The Project aims to clarify how early and independent agriculture emerged from pre-existing plant exploitation practices in New Guinea. Archaeological investigations at occupation sites in the Crater Mountain Wildlife Management Area, southern Eastern Highlands Province, Papua New Guinea, will establish a chronology of plant exploitation during the Pleistocene and Holocene. Archaeological survey and excavations will focus on caves and rock shelters in a previously unstudied region. A multi-disciplinary suite of archaeobotanical (macrofossil and microfossil), archaeological, dating, molecular, palaeoecological, and stratigraphic analyses will register changes in past plant use through time for highland and highland fringe environments.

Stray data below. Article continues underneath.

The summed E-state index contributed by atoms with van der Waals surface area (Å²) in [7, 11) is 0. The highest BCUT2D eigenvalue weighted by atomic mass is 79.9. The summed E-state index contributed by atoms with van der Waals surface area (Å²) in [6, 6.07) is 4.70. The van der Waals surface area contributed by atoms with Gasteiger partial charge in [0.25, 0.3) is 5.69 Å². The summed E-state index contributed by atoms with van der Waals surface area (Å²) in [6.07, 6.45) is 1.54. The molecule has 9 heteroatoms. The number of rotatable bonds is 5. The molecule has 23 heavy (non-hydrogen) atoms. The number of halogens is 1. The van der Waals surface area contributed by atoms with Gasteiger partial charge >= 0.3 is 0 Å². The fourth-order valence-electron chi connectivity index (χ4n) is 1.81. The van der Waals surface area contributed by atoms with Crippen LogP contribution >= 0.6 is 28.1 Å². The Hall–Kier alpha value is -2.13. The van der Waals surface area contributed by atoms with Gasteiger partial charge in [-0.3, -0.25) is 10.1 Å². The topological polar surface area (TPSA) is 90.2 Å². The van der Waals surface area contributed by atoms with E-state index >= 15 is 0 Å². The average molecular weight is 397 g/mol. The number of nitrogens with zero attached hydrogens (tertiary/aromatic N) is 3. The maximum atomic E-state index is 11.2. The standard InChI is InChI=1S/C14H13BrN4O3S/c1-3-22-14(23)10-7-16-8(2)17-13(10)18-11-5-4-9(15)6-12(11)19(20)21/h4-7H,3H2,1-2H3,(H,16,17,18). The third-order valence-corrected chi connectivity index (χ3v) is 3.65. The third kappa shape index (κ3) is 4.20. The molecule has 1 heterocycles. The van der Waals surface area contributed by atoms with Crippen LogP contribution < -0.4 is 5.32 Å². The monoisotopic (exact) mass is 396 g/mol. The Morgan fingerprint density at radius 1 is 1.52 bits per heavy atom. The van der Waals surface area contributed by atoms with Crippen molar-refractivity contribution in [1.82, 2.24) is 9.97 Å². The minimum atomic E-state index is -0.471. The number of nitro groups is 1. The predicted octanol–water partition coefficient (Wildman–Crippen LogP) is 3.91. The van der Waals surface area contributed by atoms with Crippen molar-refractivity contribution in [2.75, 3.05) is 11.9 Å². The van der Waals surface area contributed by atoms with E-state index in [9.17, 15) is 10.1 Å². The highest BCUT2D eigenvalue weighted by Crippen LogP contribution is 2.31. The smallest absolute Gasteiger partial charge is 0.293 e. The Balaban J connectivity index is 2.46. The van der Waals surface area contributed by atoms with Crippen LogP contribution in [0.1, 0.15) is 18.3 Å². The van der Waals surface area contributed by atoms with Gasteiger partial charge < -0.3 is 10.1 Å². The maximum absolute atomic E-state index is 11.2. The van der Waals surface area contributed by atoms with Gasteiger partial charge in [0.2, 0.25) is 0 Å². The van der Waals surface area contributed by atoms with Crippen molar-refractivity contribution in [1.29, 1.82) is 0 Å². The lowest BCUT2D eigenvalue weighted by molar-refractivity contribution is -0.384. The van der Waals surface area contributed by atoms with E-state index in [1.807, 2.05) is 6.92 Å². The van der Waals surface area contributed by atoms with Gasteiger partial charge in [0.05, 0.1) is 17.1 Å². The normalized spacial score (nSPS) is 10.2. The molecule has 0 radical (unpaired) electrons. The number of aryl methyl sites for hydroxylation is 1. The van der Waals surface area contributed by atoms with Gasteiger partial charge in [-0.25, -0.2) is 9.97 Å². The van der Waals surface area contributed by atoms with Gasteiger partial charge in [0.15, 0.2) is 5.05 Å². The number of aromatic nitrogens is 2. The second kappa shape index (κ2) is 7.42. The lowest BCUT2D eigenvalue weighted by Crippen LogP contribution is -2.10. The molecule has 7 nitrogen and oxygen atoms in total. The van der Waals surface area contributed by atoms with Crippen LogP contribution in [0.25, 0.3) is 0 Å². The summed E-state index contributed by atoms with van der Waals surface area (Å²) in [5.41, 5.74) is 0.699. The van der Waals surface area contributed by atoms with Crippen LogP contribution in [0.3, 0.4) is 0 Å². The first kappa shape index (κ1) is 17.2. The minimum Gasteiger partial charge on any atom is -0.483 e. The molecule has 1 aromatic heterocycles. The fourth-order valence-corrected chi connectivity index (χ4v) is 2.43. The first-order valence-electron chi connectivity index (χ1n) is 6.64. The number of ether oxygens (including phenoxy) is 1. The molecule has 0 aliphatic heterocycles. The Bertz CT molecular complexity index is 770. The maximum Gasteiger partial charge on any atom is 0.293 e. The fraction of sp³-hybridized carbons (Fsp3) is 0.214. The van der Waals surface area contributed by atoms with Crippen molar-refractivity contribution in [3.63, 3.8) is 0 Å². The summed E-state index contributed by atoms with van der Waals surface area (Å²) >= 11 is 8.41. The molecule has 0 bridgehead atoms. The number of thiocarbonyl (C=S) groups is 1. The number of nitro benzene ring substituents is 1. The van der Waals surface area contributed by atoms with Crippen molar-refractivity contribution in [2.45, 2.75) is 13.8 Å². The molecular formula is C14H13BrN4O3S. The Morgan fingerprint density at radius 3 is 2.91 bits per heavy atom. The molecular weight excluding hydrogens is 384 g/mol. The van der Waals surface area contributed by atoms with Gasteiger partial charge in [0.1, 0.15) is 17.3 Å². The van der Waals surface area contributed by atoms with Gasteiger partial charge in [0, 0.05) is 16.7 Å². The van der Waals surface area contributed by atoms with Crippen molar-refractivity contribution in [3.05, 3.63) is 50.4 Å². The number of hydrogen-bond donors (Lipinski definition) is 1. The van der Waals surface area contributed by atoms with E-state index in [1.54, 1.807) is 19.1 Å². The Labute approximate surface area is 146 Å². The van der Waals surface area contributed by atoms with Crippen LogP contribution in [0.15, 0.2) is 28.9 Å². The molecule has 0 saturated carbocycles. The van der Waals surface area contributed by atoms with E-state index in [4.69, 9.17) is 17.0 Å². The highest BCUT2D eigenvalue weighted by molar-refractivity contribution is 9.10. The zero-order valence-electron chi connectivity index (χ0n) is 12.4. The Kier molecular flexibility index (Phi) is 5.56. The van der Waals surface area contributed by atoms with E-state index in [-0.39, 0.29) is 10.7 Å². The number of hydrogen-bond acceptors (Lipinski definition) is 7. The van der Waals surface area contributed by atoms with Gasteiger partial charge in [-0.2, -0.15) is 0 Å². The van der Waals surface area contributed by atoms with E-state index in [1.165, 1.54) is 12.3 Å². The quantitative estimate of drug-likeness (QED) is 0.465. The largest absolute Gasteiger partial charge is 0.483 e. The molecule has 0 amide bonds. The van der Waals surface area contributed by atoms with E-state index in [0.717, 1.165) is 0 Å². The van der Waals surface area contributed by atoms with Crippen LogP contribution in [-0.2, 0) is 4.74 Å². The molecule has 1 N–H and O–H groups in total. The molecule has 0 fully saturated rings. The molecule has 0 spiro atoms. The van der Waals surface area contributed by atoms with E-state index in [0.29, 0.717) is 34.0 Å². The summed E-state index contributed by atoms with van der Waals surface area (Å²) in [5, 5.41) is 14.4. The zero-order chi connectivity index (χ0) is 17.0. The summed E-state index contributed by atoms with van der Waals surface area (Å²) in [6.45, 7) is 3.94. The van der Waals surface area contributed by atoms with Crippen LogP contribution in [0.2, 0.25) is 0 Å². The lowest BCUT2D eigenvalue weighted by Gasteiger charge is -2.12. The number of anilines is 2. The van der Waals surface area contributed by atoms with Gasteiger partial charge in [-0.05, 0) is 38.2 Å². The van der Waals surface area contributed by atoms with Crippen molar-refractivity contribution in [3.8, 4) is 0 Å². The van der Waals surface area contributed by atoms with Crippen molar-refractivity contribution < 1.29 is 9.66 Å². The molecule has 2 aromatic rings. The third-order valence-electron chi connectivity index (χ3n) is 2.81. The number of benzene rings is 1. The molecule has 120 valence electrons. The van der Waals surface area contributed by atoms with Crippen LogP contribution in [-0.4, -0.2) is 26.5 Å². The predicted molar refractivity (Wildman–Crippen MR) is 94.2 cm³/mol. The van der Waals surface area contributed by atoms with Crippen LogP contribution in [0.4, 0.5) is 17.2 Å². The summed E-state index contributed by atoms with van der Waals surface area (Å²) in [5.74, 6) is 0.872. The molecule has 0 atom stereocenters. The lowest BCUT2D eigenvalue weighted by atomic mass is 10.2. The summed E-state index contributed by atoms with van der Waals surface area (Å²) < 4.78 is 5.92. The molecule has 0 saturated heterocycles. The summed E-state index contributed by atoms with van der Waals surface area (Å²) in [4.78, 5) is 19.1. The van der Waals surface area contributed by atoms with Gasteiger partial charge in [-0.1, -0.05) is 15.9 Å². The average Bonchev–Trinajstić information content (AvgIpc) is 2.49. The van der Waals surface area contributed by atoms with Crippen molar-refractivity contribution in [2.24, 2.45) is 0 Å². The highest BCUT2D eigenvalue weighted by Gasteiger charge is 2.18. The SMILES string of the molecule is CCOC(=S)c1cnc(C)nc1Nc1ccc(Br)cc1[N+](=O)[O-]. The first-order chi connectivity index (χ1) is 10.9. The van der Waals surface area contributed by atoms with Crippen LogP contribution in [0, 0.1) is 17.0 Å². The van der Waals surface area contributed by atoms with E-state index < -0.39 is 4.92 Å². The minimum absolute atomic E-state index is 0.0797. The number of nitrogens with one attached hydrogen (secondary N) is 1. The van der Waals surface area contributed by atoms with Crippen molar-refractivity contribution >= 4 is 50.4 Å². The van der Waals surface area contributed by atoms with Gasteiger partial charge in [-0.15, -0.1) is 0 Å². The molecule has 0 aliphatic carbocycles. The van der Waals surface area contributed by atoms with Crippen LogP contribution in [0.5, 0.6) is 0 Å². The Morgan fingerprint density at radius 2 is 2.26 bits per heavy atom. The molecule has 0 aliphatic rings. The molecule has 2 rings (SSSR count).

|Effective start/end date||26/01/06 → 30/06/09|
- Australian Research Council (ARC): A$206,980.00
- Australian Research Council (ARC): A$223,020.00
- Monash University: A$21,750.00